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Our visualization is a depersonalized view of the most popular conversations happening around the world on Facebook, using the Trends API to show the top conversations across nine different categories: Sports, Entertainment, Business, Politics, Science, Technology, Health, Disaster, Strange, Celebrity, Crime, and Lifestyle.

It’s a JavaScript based web app that pulls data from three Facebook API’s (Trends, Topic Insights, Graph) and displays them in a beautiful WebGL environment with touchscreen interface. Here’s how it works:

Visitors see a universe of Trending topics:

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Visitors click into a Trend:

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Visitors tap on posts to see contributing content:

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Visitors can also browse and filter by category:

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Check out some more photos of the visualization in action at F8:

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Meet Dorothy: Click Your Heels To Summon An Uber, Call Your Phone, Or Text Your Friends!

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Have you ever been stuck in an awkward situation, praying your phone would ring so you could politely extract yourself?  Of course you have.  That’s why we made Dorothy, a physical trigger that makes any dumb shoe smart. Dorothy consists of the “Ruby” (a small connected device that slips into your shoe) and a mobile App that allows you to trigger a call to your phone from a fake contact (your “boss”) whenever you tap your heels together 3 times. Dorothy can also send text messages to your contacts with a custom message and your current location, letting them know exactly where you are. Soon, we’ll be working toward summoning an Uber. What else can Dorothy do?  You tell us… we’re just getting started! See it in action here:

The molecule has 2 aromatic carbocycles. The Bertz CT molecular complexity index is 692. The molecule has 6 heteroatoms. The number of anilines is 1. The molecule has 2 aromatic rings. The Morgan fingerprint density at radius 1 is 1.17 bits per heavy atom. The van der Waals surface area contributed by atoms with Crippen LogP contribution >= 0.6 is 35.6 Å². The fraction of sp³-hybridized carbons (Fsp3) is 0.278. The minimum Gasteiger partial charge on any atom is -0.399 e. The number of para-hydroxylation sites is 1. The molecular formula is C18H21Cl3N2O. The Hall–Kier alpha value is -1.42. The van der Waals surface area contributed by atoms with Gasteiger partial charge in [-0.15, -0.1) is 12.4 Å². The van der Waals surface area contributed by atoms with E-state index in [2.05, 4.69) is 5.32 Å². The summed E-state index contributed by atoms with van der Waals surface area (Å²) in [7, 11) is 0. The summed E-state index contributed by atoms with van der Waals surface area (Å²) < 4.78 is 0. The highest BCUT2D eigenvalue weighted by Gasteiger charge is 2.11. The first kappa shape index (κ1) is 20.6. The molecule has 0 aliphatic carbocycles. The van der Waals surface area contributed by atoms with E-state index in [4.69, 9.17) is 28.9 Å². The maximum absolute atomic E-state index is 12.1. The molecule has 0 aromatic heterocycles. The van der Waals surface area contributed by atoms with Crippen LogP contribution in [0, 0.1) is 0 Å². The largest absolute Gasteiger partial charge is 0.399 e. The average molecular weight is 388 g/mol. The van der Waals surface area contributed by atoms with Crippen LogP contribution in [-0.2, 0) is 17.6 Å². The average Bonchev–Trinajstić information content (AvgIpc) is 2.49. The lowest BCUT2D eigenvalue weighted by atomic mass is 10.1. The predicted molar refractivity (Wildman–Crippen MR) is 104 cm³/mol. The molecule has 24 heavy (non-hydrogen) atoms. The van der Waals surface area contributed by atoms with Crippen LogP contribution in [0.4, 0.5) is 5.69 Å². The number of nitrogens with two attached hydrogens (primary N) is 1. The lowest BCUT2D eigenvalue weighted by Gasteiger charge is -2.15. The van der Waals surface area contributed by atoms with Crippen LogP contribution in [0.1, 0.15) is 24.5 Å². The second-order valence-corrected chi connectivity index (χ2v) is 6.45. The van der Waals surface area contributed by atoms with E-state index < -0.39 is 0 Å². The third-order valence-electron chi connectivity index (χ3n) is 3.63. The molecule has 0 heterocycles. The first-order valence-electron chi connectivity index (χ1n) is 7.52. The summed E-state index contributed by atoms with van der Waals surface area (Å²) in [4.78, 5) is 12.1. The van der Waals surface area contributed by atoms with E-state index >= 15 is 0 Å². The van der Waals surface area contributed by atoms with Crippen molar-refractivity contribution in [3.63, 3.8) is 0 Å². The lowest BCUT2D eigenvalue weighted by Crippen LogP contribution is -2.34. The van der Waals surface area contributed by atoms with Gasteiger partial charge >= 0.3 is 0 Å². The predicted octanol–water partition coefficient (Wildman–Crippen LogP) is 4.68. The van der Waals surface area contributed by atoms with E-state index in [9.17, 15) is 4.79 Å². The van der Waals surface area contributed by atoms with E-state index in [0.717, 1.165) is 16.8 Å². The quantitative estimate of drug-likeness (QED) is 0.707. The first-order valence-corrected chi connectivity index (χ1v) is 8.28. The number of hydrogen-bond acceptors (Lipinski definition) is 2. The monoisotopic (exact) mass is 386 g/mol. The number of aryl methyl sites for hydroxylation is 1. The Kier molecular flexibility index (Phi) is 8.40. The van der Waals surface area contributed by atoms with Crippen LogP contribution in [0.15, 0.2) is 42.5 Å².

Check out Dorothy on Good Morning America!

How It Works:

Dorothy is powered by the LightBlue Bean, an Arduino micro-controller with a built in Bluetooth chip, accelerometer, and coin cell battery. Simply clip the “Ruby” into your shoe, connect it to the Dorothy iPhone App, and select your desired action after a successful trigger (3 heel clicks). The onboard accelerometer sends a signal to your phone via Bluetooth (listening for spikes in the data over a short period of time).

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The App: The iOS application was built in Objective-C and uses the Bean iOS SDK. Using AFNetworking we contact a small Node server that hits the Twilio API to trigger the appropriate action (a call to your phone or a text to your friends).

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Components: The Ruby consists of three main components, the 3D printed housing, a laser cut acrylic faceplate, and the LightBlue Bean. The Ruby’s housing was modeled using a CAD program and designed to mimic the naturally occurring facets of a gemstone, while maintaining a compact form factor (currently measuring 1.35” x 0.88” x 0.35”).

(NOTE: While this is our initial prototype — we’re currently exploring models as small as 1/3rd of its current size, potentially built into an insole…).

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Fabrication: The Ruby’s housing was 3D printed and carefully finished to remove any ridges and imperfections. Self-setting rubber (Sugru) was then pressed through the stenciled logo on the front face of the enclosure, adding additional color and tactility. The LightBlue Bean was placed inside the housing and covered with a thin laser-etched acrylic faceplate, and finally, a flexible clip was attached.

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What’s next? While in the near future we’ll be able to trigger actions like ordering an Uber to your geo-coordinates, or automatically order your favorite pizza — we’d love to hear your ideas. Let us know the most exciting actions/outputs and we just might make you a custom Dorothy of your very own… HOLLER AT US!